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Sediment Routing Analysis of the Early Cretaceous McMurray Formation in East Alberta, Canada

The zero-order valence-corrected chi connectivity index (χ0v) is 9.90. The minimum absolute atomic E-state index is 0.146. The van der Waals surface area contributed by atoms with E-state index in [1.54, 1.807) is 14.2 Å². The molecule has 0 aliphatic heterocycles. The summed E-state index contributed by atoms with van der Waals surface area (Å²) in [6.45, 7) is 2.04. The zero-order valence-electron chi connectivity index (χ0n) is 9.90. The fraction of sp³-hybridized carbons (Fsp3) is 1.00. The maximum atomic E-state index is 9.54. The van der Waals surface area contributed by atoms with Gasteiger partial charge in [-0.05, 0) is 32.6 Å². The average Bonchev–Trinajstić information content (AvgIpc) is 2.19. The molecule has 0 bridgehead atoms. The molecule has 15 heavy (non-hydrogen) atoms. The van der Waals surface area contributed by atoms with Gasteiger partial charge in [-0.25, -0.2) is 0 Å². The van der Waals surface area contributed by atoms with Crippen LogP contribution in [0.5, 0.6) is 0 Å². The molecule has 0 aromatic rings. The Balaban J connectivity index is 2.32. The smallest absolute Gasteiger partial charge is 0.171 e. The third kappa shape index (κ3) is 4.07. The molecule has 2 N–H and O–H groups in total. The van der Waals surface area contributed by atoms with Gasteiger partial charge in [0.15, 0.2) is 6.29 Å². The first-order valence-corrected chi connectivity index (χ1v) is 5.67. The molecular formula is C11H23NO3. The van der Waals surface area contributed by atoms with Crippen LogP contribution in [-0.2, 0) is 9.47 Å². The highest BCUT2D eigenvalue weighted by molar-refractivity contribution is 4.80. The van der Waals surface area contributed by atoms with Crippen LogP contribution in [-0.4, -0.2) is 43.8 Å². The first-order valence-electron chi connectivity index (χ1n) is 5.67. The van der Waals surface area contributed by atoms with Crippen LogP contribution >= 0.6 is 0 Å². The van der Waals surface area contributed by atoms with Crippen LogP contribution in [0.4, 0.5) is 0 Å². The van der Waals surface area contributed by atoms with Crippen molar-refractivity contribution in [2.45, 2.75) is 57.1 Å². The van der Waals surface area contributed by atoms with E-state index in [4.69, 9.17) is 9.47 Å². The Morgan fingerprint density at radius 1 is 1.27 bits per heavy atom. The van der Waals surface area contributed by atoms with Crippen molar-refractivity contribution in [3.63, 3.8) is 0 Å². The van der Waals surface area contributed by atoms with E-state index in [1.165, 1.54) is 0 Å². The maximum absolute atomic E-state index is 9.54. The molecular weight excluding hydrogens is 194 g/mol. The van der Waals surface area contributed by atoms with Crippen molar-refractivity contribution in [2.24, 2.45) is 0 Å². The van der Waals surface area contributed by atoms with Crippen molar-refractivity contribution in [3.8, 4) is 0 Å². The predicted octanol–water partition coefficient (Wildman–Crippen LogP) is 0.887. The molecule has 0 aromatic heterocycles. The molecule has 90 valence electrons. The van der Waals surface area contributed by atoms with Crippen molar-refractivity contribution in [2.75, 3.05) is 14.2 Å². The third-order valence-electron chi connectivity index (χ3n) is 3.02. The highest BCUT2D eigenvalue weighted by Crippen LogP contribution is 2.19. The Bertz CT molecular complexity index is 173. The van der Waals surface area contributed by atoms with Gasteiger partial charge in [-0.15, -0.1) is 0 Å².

New detrital zircon data from the Early Cretaceous McMurray Formation in east Alberta, Canada is analyzed in the current study using the U-Pb method in order to develop a better understanding for sediment routing of the named unit. The objective of this study is to develop a detailed paleodrainage model for a fluvial depositional system by leveraging high-resolution, geochronological characterization of detrital zircon grains preserved in named fluvial deposits. Previous studies described sediment routing patterns in different parts of the Western Canadian Foreland Basin (WCFB), with results indicating lateral variability between multiple fluvial paleodrainage systems trending south-to-north, generally divided by regional paleo-highs. The limited amount of data and resolution in this region, however, seem to have prohibited detailed longitudinal connections to other parts of the continent in the landward direction. McMurray Formation outcrop and subsurface core detrital zircon samples from eastern Alberta, Canada reveal a uniform age-population distribution with subtle spatial and stratigraphic variabilities. Detrital zircon samples collected from the overlaying Wabasaca Formation show a distinctly-different age-population distribution. The comparison of results from the two formations has substantive implications on terrestrial to marine transitions in the environment of deposition by using geochronological data. Purposely biased detrital zircon sampling to determine the maximum depositional age (MDA) of the McMurray Formation at different stratigraphic positions yields identical age-population distribution when compared to random sampling with no emphasis on younger-depositional ages. Numerical methods including multidimensional scaling (MDS), are utilized to identify nearest-kin provenance-source contributors in the paleodrainage area in order to visualize patterns of the paleo-river systems in North America. Geochronological results from the McMurray Formation are compared to Early Cretaceous (and older) successions in North America to better constrain continental-scale sediment routing models and paleo-flow directions. Results will contribute to the overall understanding of paleo-river system evolution from bed-rock river valleys into alluvial river valleys.